Physico-mechanical characterisation of cells using atomic force microscopy - Current research and methodologies

Hayden K. Webb, Vi Khanh Truong, Jafar Hasan, Russell J. Crawford, Elena P. Ivanova

Research output: Contribution to journalReview articlepeer-review

59 Citations (Scopus)


Atomic force microscopy (AFM) is a technique that has long been employed in materials science, but is now increasingly being used in the biological sciences. AFM provides excellent topographical information on prokaryotic and eukaryotic cell surfaces, and the extracellular material produced by the cells. It helps to generate important data on the mechanical properties of cells, such as hardness and elasticity. AFM can also be used to measure the strength of adhesion, attraction, and repulsion forces between cells and surfaces or even between individual molecules. Additionally, by combining AFM with other complementary techniques such as fluorescence microscopy or Raman spectroscopy, the chemistry of given surface structures can be identified. This review aims to provide an update on the AFM techniques currently used in cell biology studies, along with a description of the range of recently developed research methodologies in which AFM plays a key role.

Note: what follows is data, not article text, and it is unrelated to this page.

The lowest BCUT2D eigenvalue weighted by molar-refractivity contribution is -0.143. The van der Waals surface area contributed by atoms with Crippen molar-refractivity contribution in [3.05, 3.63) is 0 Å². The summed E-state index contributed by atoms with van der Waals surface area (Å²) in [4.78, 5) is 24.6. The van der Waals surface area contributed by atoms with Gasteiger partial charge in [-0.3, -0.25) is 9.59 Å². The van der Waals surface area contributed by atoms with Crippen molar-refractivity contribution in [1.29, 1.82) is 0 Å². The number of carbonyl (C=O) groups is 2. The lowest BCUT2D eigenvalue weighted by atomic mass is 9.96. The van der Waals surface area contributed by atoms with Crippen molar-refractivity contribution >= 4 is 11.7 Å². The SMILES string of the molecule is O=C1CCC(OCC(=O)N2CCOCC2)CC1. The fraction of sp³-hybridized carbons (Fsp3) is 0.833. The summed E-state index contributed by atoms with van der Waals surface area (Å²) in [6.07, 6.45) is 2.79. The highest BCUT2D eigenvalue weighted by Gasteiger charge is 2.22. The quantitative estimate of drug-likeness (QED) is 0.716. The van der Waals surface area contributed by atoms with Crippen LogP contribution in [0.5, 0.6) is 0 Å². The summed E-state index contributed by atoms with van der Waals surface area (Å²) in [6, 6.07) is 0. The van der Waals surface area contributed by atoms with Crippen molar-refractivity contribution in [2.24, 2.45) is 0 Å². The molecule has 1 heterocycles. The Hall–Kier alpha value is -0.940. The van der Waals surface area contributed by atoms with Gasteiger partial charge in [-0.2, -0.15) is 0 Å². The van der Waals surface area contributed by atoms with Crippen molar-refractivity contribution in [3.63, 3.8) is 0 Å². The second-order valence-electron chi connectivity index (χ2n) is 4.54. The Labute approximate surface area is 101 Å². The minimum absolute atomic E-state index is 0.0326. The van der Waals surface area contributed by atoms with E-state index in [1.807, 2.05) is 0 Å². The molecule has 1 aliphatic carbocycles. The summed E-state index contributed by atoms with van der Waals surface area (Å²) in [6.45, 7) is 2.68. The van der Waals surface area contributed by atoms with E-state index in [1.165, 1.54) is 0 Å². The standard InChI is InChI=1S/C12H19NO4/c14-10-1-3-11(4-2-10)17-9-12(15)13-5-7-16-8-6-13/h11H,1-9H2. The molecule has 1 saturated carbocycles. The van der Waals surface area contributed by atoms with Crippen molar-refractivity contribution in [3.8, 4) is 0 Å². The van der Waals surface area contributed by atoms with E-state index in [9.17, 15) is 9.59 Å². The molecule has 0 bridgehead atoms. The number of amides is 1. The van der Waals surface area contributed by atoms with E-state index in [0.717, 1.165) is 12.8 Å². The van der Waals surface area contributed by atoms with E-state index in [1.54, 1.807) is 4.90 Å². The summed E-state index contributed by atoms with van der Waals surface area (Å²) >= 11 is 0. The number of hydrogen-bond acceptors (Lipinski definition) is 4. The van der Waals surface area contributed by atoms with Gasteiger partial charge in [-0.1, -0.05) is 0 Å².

Original languageEnglish
Pages (from-to)131-139
Number of pages9
JournalJournal of Microbiological Methods
Issue number2
Publication statusPublished - Aug 2011
Externally publishedYes


  • Atomic force microscopy
  • Cell adhesion
  • Cell elasticity
  • Force spectroscopy


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